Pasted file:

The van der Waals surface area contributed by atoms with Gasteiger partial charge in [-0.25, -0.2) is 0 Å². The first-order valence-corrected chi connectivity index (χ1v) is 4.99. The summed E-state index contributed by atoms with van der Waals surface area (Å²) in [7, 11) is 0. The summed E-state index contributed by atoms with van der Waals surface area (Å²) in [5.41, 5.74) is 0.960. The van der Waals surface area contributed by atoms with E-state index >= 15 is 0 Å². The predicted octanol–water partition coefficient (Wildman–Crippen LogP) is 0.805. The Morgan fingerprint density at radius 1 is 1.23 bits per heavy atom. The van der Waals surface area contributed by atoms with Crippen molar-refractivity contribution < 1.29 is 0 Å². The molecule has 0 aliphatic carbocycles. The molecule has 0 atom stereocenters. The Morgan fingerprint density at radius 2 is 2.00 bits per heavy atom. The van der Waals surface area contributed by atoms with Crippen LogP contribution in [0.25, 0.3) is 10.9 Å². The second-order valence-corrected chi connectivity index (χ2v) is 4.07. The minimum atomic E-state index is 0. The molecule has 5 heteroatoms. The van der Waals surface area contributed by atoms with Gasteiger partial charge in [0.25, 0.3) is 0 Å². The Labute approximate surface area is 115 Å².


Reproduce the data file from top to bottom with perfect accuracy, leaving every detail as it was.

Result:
The van der Waals surface area contributed by atoms with Gasteiger partial charge in [-0.25, -0.2) is 0 Å². The first-order valence-corrected chi connectivity index (χ1v) is 4.99. The summed E-state index contributed by atoms with van der Waals surface area (Å²) in [7, 11) is 0. The summed E-state index contributed by atoms with van der Waals surface area (Å²) in [5.41, 5.74) is 0.960. The van der Waals surface area contributed by atoms with E-state index >= 15 is 0 Å². The predicted octanol–water partition coefficient (Wildman–Crippen LogP) is 0.805. The Morgan fingerprint density at radius 1 is 1.23 bits per heavy atom. The van der Waals surface area contributed by atoms with Crippen molar-refractivity contribution < 1.29 is 0 Å². The molecule has 0 aliphatic carbocycles. The molecule has 0 atom stereocenters. The Morgan fingerprint density at radius 2 is 2.00 bits per heavy atom. The van der Waals surface area contributed by atoms with Crippen LogP contribution in [0.25, 0.3) is 10.9 Å². The second-order valence-corrected chi connectivity index (χ2v) is 4.07. The minimum atomic E-state index is 0. The molecule has 5 heteroatoms. The van der Waals surface area contributed by atoms with Gasteiger partial charge in [0.25, 0.3) is 0 Å². The Labute approximate surface area is 115 Å².